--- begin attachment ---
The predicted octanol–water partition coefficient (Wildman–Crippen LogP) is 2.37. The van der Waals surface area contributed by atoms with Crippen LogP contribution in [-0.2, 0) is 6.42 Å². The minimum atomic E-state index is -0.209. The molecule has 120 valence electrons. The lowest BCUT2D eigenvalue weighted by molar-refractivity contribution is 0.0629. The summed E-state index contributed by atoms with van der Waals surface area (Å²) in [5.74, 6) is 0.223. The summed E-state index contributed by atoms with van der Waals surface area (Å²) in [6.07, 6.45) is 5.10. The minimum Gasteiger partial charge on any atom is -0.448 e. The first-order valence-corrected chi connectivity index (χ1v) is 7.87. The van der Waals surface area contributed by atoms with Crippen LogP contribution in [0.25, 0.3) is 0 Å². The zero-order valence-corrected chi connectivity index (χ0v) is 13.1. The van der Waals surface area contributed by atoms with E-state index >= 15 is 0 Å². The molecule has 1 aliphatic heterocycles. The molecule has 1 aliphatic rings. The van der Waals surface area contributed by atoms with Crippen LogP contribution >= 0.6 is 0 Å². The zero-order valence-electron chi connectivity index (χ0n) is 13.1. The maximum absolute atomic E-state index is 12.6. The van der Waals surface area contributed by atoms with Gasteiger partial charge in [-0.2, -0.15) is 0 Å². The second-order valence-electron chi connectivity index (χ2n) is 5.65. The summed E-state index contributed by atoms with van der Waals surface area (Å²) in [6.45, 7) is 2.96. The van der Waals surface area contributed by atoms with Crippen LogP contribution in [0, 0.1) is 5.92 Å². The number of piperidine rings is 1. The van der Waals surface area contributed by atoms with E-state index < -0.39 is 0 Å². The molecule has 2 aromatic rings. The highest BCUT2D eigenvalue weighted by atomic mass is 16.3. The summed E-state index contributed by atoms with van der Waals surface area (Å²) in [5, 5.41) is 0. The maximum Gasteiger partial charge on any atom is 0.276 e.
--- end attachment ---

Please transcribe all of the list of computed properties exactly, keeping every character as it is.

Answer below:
The predicted octanol–water partition coefficient (Wildman–Crippen LogP) is 2.37. The van der Waals surface area contributed by atoms with Crippen LogP contribution in [-0.2, 0) is 6.42 Å². The minimum atomic E-state index is -0.209. The molecule has 120 valence electrons. The lowest BCUT2D eigenvalue weighted by molar-refractivity contribution is 0.0629. The summed E-state index contributed by atoms with van der Waals surface area (Å²) in [5.74, 6) is 0.223. The summed E-state index contributed by atoms with van der Waals surface area (Å²) in [6.07, 6.45) is 5.10. The minimum Gasteiger partial charge on any atom is -0.448 e. The first-order valence-corrected chi connectivity index (χ1v) is 7.87. The van der Waals surface area contributed by atoms with Crippen LogP contribution in [0.25, 0.3) is 0 Å². The zero-order valence-corrected chi connectivity index (χ0v) is 13.1. The van der Waals surface area contributed by atoms with E-state index >= 15 is 0 Å². The molecule has 1 aliphatic heterocycles. The molecule has 1 aliphatic rings. The van der Waals surface area contributed by atoms with Crippen LogP contribution >= 0.6 is 0 Å². The zero-order valence-electron chi connectivity index (χ0n) is 13.1. The maximum absolute atomic E-state index is 12.6. The van der Waals surface area contributed by atoms with Gasteiger partial charge in [-0.2, -0.15) is 0 Å². The second-order valence-electron chi connectivity index (χ2n) is 5.65. The summed E-state index contributed by atoms with van der Waals surface area (Å²) in [6.45, 7) is 2.96. The van der Waals surface area contributed by atoms with Crippen LogP contribution in [0, 0.1) is 5.92 Å². The number of piperidine rings is 1. The van der Waals surface area contributed by atoms with E-state index < -0.39 is 0 Å². The molecule has 2 aromatic rings. The highest BCUT2D eigenvalue weighted by atomic mass is 16.3. The summed E-state index contributed by atoms with van der Waals surface area (Å²) in [5, 5.41) is 0. The maximum Gasteiger partial charge on any atom is 0.276 e.